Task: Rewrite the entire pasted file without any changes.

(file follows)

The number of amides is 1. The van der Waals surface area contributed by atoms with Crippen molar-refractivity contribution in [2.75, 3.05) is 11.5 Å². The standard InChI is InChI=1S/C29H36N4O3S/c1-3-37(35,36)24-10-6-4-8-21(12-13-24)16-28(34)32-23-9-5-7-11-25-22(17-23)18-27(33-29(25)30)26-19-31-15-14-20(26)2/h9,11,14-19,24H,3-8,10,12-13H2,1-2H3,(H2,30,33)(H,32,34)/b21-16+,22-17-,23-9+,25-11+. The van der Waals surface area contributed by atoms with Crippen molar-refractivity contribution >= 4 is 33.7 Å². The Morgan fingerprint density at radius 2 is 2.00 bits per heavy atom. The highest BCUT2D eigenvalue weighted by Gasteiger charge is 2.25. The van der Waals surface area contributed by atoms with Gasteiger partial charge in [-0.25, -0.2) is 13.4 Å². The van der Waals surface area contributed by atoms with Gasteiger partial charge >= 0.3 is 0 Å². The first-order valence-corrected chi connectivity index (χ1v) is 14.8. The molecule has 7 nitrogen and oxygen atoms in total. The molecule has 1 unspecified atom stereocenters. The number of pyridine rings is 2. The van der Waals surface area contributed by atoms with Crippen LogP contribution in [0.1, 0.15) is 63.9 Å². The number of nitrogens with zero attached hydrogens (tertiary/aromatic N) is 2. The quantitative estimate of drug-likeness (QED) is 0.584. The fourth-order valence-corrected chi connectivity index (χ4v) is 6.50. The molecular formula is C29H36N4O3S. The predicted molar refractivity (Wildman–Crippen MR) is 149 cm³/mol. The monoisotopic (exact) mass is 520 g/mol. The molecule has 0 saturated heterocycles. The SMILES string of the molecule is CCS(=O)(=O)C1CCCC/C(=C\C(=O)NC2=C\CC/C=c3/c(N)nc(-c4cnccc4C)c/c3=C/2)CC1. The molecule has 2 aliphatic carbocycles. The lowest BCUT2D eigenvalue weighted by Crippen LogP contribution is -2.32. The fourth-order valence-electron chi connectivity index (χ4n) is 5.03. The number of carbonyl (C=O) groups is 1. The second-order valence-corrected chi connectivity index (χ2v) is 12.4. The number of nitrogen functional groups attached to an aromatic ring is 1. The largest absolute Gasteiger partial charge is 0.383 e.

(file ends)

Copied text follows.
The number of amides is 1. The van der Waals surface area contributed by atoms with Crippen molar-refractivity contribution in [2.75, 3.05) is 11.5 Å². The standard InChI is InChI=1S/C29H36N4O3S/c1-3-37(35,36)24-10-6-4-8-21(12-13-24)16-28(34)32-23-9-5-7-11-25-22(17-23)18-27(33-29(25)30)26-19-31-15-14-20(26)2/h9,11,14-19,24H,3-8,10,12-13H2,1-2H3,(H2,30,33)(H,32,34)/b21-16+,22-17-,23-9+,25-11+. The van der Waals surface area contributed by atoms with Crippen molar-refractivity contribution >= 4 is 33.7 Å². The Morgan fingerprint density at radius 2 is 2.00 bits per heavy atom. The highest BCUT2D eigenvalue weighted by Gasteiger charge is 2.25. The van der Waals surface area contributed by atoms with Gasteiger partial charge in [-0.25, -0.2) is 13.4 Å². The van der Waals surface area contributed by atoms with Gasteiger partial charge >= 0.3 is 0 Å². The first-order valence-corrected chi connectivity index (χ1v) is 14.8. The molecule has 7 nitrogen and oxygen atoms in total. The molecule has 1 unspecified atom stereocenters. The number of pyridine rings is 2. The van der Waals surface area contributed by atoms with Crippen LogP contribution in [0.1, 0.15) is 63.9 Å². The number of nitrogens with zero attached hydrogens (tertiary/aromatic N) is 2. The quantitative estimate of drug-likeness (QED) is 0.584. The fourth-order valence-corrected chi connectivity index (χ4v) is 6.50. The molecular formula is C29H36N4O3S. The predicted molar refractivity (Wildman–Crippen MR) is 149 cm³/mol. The monoisotopic (exact) mass is 520 g/mol. The molecule has 0 saturated heterocycles. The SMILES string of the molecule is CCS(=O)(=O)C1CCCC/C(=C\C(=O)NC2=C\CC/C=c3/c(N)nc(-c4cnccc4C)c/c3=C/2)CC1. The molecule has 2 aliphatic carbocycles. The lowest BCUT2D eigenvalue weighted by Crippen LogP contribution is -2.32. The fourth-order valence-electron chi connectivity index (χ4n) is 5.03. The number of carbonyl (C=O) groups is 1. The second-order valence-corrected chi connectivity index (χ2v) is 12.4. The number of nitrogen functional groups attached to an aromatic ring is 1. The largest absolute Gasteiger partial charge is 0.383 e.